Outrageous Fortune of Healthcare CEO's - page 2

From Revolution Magazine, May-June 2002 By Daniel Johnston Something is out of whack when healthcare CEO's receive multimillion compensation packages while millions of people caan't afford... Read More

  1. by   -jt
    <you have to remember that the CEO's will work where the money is. You want a good CEO you have to pay a market rate...you want good leadership you gotta pay for it.>

    EXACTLY! And thats what they told us at one hospital when we asked them to justify their outrageous million dollar salaries & perks (which were obtained thru the freedom of information act & posted here a few months ago) at a time when they were refusing to discuss making improvements to attract & keep RNs...

    They said "well theres a shortage of healthcare administrators - we have to offer top dollar to attract & keep the best CEO & leadership". Our immediate response: "sooooooo you DO understand the concept of attractive recruitment & retention incentives. Now apply that to your nurses."

    But they still refused & the RNs had a 4 month strike to get it.

    If the administrators understand the need to boost their own salary & perks in order to find & keep quality administrators, why wont they apply the same prinicple to finding & keeping quality nursing staff? I fail to see the difference.
    Whats good for the gander should be good for the goose.
  2. by   Sleepyeyes
    this is exactly why I refuse to hear them say they can't "afford" to pay nurses better.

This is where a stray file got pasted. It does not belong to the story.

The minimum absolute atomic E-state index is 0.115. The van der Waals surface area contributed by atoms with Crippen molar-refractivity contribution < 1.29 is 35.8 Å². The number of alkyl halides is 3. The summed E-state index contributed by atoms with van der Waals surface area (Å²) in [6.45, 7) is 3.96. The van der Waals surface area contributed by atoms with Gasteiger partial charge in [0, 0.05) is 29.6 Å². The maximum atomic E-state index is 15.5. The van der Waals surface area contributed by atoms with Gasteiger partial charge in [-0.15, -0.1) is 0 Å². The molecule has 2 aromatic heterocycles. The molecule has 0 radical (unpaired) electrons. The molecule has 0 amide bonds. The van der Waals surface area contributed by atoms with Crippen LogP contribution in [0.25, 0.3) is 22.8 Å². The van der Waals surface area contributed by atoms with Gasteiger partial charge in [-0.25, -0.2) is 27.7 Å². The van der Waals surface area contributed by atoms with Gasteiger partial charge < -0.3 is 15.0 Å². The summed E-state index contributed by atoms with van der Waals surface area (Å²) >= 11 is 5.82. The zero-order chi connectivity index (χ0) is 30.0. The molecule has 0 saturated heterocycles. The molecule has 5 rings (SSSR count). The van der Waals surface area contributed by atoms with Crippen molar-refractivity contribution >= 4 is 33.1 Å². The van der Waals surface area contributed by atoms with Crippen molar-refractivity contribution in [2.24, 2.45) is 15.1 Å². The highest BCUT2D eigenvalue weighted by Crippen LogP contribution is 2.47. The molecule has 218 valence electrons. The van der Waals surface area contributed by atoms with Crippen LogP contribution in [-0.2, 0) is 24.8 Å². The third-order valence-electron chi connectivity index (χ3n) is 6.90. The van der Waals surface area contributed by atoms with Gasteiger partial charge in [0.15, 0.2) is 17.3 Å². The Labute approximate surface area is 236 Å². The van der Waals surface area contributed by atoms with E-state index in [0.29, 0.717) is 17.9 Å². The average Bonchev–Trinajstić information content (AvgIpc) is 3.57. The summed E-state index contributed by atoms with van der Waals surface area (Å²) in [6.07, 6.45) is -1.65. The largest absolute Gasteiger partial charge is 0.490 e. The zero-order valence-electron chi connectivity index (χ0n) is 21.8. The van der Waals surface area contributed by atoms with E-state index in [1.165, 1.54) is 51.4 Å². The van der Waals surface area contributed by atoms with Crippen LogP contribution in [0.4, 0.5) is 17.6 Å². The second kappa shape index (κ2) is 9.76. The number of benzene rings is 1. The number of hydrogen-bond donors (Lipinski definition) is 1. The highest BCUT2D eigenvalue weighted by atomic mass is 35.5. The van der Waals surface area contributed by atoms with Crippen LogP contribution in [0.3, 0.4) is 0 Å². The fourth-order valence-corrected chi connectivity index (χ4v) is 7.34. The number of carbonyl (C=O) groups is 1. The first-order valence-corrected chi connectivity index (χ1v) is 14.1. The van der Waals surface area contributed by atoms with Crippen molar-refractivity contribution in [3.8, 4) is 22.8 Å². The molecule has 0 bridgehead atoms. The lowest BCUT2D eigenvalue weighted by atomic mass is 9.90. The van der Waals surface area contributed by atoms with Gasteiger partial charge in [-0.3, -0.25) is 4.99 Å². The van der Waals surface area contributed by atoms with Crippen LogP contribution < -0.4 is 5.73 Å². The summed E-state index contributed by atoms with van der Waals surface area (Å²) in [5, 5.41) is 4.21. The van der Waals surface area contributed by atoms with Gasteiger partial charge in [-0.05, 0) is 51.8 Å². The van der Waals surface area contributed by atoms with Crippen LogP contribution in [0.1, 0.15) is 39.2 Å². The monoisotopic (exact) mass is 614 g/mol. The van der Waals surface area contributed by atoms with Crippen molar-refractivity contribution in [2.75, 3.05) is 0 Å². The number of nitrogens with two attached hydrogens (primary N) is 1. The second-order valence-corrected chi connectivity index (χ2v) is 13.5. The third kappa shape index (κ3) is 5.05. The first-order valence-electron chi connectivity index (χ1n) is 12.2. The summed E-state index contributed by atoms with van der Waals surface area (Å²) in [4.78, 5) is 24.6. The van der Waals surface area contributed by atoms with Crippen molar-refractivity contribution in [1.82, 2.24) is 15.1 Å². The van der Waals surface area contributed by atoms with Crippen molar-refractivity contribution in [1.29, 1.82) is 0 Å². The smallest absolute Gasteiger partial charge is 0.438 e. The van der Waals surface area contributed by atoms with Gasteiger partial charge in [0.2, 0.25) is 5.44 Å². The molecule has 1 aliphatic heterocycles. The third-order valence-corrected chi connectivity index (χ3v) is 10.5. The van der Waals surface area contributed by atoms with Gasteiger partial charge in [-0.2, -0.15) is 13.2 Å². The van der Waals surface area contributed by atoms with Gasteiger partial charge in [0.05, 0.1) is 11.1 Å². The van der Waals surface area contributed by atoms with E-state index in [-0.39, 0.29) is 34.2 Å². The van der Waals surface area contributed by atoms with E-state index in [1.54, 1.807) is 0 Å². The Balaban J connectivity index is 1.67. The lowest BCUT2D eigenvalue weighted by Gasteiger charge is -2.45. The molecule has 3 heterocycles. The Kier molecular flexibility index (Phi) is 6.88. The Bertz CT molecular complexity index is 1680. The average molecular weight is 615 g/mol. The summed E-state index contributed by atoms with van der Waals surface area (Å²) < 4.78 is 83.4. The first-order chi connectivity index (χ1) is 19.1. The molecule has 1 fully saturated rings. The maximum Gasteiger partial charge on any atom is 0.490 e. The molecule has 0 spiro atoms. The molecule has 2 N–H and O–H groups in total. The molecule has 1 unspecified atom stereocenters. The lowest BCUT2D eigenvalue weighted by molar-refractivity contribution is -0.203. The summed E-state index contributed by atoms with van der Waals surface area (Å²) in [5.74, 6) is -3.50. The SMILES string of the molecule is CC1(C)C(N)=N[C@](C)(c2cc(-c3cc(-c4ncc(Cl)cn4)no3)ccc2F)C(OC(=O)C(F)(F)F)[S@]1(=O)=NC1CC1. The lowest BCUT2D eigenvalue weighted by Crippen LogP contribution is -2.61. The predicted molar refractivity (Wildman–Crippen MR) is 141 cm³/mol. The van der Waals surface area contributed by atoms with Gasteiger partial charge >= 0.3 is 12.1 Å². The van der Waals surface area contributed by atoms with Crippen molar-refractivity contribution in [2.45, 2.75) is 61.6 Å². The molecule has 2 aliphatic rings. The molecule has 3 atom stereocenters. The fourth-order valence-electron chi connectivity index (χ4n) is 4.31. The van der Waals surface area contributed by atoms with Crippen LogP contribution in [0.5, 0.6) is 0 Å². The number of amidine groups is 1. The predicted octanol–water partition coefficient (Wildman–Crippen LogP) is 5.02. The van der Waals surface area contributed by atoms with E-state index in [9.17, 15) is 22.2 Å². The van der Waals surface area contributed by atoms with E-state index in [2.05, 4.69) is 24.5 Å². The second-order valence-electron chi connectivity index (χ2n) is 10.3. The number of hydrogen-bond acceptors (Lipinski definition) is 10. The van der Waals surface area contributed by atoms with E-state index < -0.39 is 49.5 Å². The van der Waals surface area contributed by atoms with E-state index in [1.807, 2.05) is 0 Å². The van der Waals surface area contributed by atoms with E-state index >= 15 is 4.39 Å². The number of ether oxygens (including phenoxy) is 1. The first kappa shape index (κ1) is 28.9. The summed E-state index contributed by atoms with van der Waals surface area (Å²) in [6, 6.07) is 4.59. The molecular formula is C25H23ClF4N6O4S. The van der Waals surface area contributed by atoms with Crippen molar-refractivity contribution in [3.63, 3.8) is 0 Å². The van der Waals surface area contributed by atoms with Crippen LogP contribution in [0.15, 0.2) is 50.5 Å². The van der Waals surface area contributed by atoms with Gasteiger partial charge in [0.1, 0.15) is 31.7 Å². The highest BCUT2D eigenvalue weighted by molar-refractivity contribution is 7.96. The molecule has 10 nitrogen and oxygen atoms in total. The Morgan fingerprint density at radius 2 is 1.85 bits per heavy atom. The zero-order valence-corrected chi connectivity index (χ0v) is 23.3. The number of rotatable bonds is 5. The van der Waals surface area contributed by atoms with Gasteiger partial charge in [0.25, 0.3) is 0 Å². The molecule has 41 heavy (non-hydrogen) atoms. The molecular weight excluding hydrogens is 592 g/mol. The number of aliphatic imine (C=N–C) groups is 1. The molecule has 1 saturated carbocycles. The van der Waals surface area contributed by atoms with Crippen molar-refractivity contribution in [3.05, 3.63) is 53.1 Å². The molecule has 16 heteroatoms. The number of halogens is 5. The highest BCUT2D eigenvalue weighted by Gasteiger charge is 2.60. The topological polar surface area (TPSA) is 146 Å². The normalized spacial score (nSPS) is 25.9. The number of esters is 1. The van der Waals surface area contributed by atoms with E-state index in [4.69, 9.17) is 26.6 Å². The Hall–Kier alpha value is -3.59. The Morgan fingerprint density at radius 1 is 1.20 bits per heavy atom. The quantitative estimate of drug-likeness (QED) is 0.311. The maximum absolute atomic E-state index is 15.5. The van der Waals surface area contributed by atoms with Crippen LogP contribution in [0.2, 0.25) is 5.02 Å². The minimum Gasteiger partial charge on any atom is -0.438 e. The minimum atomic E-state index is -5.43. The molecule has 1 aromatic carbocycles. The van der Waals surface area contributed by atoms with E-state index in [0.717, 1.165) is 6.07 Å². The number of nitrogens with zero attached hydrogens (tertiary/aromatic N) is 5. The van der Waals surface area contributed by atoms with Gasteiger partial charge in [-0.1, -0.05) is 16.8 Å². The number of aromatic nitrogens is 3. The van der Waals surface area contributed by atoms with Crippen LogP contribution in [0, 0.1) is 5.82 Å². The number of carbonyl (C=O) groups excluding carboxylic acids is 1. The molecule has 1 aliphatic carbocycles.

It's a crock.
  3. by   NRSKarenRN
    AMEN JT!
  4. by   rncountry
    Ahh, Karen, I should have asked you for a copy of this article a while back. I had taken my copy of that issue of Revolution in to work, left it on the table on the breakroom and it mysteriously disappeared. First I thought one of my coworkers had taken it home to read and that I would get it back, that's happened before. After a week though I posted in the breakroom for whoever had my magazine would they please drop it in my mailbox as it had an article I wanted to be sure and keep. This article. Still nothing. 3 days later my note was down, so I posted it again. Next day it was down, so I went to my nurse manager and as much as I like my actual job, I dislike her. Asked her about it, and while she attempted to play the innocent, she did it quite poorly. So now when I want to share something with my coworkers I copy it and then lay it on the breakroom table. I'm quite delighted to now have a copy of the article I wanted. Don't think you could find the full study that is quoted in the recent Revolution in which it shows that US government is already paying 60% of healthcare costs could you? I have looked but must not be using the right keywords, because I can't find it. You seem to be able to find everything.
  5. by   NRSKarenRN

    Are there any sources listed to article?

    Couldn't find 60% figure quote. DID find federal info pie chart listing federal spending= 45% healthcare.

    The Nation's Health Dollar: 2000-Where it came from,Where it went

    Link for 2000 breakdown of costs + projections

    Look in yellow box at these article; click "Health accounts" for more info.